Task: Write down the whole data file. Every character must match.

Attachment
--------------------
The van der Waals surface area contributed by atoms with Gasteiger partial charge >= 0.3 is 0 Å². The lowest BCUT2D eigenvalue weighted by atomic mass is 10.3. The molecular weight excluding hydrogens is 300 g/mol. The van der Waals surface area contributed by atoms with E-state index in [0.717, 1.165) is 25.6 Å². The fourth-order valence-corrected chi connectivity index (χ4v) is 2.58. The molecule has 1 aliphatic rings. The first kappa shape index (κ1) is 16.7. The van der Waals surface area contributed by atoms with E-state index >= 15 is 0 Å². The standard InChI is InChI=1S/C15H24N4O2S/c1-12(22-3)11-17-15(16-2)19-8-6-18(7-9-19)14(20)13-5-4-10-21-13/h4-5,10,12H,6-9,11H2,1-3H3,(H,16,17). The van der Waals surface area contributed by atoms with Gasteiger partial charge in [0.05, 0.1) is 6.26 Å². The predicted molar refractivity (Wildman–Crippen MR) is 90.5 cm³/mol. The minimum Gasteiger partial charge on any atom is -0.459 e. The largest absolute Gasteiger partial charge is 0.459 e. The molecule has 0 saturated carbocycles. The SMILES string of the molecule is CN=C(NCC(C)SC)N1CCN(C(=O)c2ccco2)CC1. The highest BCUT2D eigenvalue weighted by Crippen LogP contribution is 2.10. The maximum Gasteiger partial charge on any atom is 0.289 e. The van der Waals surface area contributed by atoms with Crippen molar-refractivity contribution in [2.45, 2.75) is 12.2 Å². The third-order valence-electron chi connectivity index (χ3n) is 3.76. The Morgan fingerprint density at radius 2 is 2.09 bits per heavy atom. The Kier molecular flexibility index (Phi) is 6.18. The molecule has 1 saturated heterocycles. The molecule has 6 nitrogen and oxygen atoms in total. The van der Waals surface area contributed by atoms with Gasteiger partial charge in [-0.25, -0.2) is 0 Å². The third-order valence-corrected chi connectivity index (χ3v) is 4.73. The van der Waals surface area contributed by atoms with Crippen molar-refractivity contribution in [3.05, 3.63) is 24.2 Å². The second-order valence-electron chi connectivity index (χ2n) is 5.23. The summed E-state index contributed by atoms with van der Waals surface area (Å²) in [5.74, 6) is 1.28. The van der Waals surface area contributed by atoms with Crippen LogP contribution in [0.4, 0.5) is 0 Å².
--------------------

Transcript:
The van der Waals surface area contributed by atoms with Gasteiger partial charge >= 0.3 is 0 Å². The lowest BCUT2D eigenvalue weighted by atomic mass is 10.3. The molecular weight excluding hydrogens is 300 g/mol. The van der Waals surface area contributed by atoms with E-state index in [0.717, 1.165) is 25.6 Å². The fourth-order valence-corrected chi connectivity index (χ4v) is 2.58. The molecule has 1 aliphatic rings. The first kappa shape index (κ1) is 16.7. The van der Waals surface area contributed by atoms with E-state index >= 15 is 0 Å². The standard InChI is InChI=1S/C15H24N4O2S/c1-12(22-3)11-17-15(16-2)19-8-6-18(7-9-19)14(20)13-5-4-10-21-13/h4-5,10,12H,6-9,11H2,1-3H3,(H,16,17). The van der Waals surface area contributed by atoms with Gasteiger partial charge in [0.05, 0.1) is 6.26 Å². The predicted molar refractivity (Wildman–Crippen MR) is 90.5 cm³/mol. The minimum Gasteiger partial charge on any atom is -0.459 e. The largest absolute Gasteiger partial charge is 0.459 e. The molecule has 0 saturated carbocycles. The SMILES string of the molecule is CN=C(NCC(C)SC)N1CCN(C(=O)c2ccco2)CC1. The highest BCUT2D eigenvalue weighted by Crippen LogP contribution is 2.10. The maximum Gasteiger partial charge on any atom is 0.289 e. The van der Waals surface area contributed by atoms with Crippen molar-refractivity contribution in [2.45, 2.75) is 12.2 Å². The third-order valence-electron chi connectivity index (χ3n) is 3.76. The Morgan fingerprint density at radius 2 is 2.09 bits per heavy atom. The Kier molecular flexibility index (Phi) is 6.18. The molecule has 1 saturated heterocycles. The molecule has 6 nitrogen and oxygen atoms in total. The van der Waals surface area contributed by atoms with Gasteiger partial charge in [-0.25, -0.2) is 0 Å². The third-order valence-corrected chi connectivity index (χ3v) is 4.73. The van der Waals surface area contributed by atoms with Crippen molar-refractivity contribution in [3.05, 3.63) is 24.2 Å². The second-order valence-electron chi connectivity index (χ2n) is 5.23. The summed E-state index contributed by atoms with van der Waals surface area (Å²) in [5.74, 6) is 1.28. The van der Waals surface area contributed by atoms with Crippen LogP contribution in [0.4, 0.5) is 0 Å².